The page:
Stage is set for new chapter in life of O'Reilly
INM's ex-chief executive ready to lead music giant The Agency Group onwards and upwards
GAVIN O'Reilly, the new CEO of global live music management giant The Agency Group, can't sing to save his life.
"I have a dreadful voice. I sang One by U2 in a bar once and I do remember the patrons not being overwhelmed," the former chief executive of Independent News & Media (INM) said.
"I can do a very, very bad Frank Sinatra too."
He got into music listening to some of his dad's, Tony O'Reilly's, old records of Bill Haley And His Comets and Al Jolson.
"We didn't really rely too much on our parents' music selections," 46-year-old O'Reilly says, before going on to talk about his mother, Susan Cameron.
"She is a great musician herself – a wonderful piano player."
The first record he bought was "probably Elton John in Golden Discs on Grafton Street. It's not even there any more."
What would be his desert island disc?
"The Joshua Tree album. It was their breakthrough record. It defined an era. I love U2 and I like Blur," he added.
"But I haven't been hired by Neil Warnock at The Agency Group for my own personal music expertise, because, God knows, there are enough experts here already.
"I'm going to be worldwide CEO. Neil, who is a bit of a legend in music circles, formed The Agency in 1981 and now it is the leading global live agency in the world with over 2,000 acts and has 75 talent agents across the world.
"There are other agencies that probably have greater name recognition like CAA or CM, but this agency and Neil have won numerous awards."
O'Reilly believes that with the live music market growing at 10 per cent a year, new markets are opening up all over the world.
"It is a rapidly growing area and it's an increasingly important part of a band's earnings potential because there is great growth in digital downloads, but unfortunately it is on a low price point.
"The job of the agency is obviously to maximise our return for our bands, and Neil and his team of agents have been pretty damn good at that.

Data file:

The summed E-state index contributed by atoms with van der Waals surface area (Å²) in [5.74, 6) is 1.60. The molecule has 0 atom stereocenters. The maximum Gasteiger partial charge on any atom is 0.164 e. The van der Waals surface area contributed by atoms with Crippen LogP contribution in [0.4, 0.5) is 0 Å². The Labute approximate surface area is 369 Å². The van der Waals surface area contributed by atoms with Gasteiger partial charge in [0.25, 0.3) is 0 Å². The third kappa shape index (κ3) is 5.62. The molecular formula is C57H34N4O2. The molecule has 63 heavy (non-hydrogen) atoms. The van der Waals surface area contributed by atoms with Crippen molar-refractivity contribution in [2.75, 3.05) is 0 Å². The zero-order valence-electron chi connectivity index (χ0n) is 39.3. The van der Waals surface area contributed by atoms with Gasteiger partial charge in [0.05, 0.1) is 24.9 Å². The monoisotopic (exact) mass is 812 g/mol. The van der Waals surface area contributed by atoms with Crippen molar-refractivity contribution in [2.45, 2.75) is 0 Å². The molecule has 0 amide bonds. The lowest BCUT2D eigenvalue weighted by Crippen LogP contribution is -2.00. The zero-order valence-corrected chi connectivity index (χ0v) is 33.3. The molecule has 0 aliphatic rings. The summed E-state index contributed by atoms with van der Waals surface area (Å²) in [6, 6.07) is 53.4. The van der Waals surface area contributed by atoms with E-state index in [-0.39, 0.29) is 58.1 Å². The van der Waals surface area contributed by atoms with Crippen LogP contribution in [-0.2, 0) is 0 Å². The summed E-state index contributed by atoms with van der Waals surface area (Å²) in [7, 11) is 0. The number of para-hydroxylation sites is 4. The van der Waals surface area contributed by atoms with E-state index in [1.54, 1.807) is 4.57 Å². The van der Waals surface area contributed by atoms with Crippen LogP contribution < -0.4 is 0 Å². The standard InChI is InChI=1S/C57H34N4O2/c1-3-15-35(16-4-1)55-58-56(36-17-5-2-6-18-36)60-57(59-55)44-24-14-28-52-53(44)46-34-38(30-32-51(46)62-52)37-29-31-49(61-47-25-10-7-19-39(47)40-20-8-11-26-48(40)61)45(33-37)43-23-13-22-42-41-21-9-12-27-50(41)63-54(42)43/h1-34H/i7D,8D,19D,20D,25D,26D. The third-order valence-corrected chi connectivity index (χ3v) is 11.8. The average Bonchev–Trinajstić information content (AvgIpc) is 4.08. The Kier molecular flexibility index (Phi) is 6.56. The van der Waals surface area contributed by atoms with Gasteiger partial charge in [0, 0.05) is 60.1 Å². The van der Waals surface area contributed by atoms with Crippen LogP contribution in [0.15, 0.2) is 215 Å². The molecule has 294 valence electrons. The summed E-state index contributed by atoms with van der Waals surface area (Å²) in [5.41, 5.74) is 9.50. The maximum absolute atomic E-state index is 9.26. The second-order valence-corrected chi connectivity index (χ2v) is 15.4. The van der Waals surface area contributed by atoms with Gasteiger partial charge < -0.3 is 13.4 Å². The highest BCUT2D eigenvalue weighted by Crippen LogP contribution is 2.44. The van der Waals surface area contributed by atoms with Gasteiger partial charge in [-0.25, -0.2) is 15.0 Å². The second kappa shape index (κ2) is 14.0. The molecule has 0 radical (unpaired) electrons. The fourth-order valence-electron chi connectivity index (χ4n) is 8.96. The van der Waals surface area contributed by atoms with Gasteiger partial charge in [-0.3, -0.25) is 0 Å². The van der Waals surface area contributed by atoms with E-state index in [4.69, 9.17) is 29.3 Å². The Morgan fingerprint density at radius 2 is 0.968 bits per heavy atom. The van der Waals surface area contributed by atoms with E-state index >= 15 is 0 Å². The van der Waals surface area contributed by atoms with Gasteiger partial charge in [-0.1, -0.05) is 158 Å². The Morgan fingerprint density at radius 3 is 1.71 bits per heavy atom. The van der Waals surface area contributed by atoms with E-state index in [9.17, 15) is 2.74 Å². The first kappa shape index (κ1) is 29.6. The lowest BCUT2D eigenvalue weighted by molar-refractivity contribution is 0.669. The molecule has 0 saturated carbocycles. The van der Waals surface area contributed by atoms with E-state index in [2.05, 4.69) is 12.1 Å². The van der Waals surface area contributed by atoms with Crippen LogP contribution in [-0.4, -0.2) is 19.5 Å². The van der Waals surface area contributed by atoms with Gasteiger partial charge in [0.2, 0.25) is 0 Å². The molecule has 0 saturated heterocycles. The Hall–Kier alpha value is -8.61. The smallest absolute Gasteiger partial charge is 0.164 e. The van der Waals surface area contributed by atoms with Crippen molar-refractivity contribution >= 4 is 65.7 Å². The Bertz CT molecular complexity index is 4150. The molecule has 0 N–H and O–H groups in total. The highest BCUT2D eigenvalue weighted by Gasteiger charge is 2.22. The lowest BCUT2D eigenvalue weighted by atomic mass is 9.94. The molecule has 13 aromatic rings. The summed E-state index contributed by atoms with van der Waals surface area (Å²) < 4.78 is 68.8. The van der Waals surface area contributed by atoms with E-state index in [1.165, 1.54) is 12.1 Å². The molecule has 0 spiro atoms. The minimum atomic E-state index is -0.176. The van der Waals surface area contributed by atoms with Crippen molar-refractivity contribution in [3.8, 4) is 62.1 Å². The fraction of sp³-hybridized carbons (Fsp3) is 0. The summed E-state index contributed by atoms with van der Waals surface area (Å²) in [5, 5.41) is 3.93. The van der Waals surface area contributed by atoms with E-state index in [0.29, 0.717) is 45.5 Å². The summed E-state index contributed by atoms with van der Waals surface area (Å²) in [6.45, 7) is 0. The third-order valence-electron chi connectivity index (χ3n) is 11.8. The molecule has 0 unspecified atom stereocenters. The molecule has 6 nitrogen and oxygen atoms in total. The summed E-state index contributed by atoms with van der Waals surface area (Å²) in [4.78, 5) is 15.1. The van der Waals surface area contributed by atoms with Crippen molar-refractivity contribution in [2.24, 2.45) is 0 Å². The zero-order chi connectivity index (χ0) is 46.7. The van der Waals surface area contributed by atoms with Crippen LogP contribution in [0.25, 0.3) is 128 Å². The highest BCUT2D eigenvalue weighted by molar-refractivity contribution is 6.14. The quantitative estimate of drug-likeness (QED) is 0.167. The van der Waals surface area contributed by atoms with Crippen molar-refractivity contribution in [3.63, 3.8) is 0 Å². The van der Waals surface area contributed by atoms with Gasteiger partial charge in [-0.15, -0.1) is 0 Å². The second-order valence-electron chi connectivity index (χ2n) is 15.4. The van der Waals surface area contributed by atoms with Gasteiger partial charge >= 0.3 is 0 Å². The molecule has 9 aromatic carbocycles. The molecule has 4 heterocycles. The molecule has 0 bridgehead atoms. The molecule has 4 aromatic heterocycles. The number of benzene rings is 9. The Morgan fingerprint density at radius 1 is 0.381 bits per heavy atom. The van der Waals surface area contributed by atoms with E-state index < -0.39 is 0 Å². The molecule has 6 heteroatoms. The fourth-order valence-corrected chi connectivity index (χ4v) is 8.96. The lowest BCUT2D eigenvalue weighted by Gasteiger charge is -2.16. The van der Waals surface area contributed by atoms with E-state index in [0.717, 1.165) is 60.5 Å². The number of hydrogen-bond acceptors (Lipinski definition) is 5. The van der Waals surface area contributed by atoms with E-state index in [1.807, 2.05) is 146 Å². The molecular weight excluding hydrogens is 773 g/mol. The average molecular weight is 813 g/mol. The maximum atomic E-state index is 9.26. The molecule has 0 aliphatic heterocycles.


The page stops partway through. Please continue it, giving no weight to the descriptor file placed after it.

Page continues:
"So I'm going to be building really on what Neil has already created." He scoffed at last week's media reports that he is now some sort of cigar-chomping music impresario.
"I'm not going to be an agent myself. I'm the worldwide CEO.
"I'll be managing the business side and looking at strategic development with Neil.
"I think some people were saying it was a sort of unusual move," he added, "but quite simply, since leaving INM I have been looking at a number of options, trying to get into businesses that I think are growth orientated and this certainly ticks that box.
"It is certainly very people orientated. I spent a lot of my time at INM dealing with talent so really this is not too much of a departure for me. It is a different talent; it's musical, and obviously some of the music I will like and some of the music I won't, just like running [the] Independent where some of the copy I read I didn't like," he said.
"I don't so much miss the corporate life but I miss a lot of my colleagues at Independent. My two daughters are in Dublin. But happily I get to see them enough and obviously, I think it would be fair to say, having two teenage daughters, they now have a reason to text me more frequently than they have in the past, perhaps looking for concert tickets. Of course, I miss Dublin. It has been a major part of my life really for the last 20 years.
"Ireland is still in a tough place. And the UK, particularly London, is not in such a tough space. So there is more of a spring in people's step over here. Obviously, I hope that returns to Ireland. I think I'm one of the minority who think that the austerity programme is not a way to rebuild the economy. I know there are obvious reasons why that has to be, but I think it is just going to prolong the recovery and it puts the focus too much on international companies for job creation who are obviously there for tax.
"There have been some great investments by the Googles, the Facebooks and the Microsofts and all the rest – and long may that continue – but , of course, what's suffering is indigenous Irish industry and small businesses, because they are being lambasted with austerity and more taxes."
Sadly, he believes, some of the country's great assets are moving into foreign ownership because the Irish economy and banking system are in such bad shape.
"Already you are seeing financial investors looking at Ireland and thinking it is about to turn the corner and of course they have money to bring into Ireland – you could argue that's a good thing – but you know, there is no real liquidity for businesses in Ireland. There isn't the opportunity and there isn't the confidence, frankly, for domestic businesses to be able to invest. Now, there are great businesses in Ireland – great multinationals that have come out of Ireland and they are doing well – but I'm talking about local businesses."
He added that while Ireland was important to him, he would only be back home now for "personal and family reasons" rather than commercial reasons.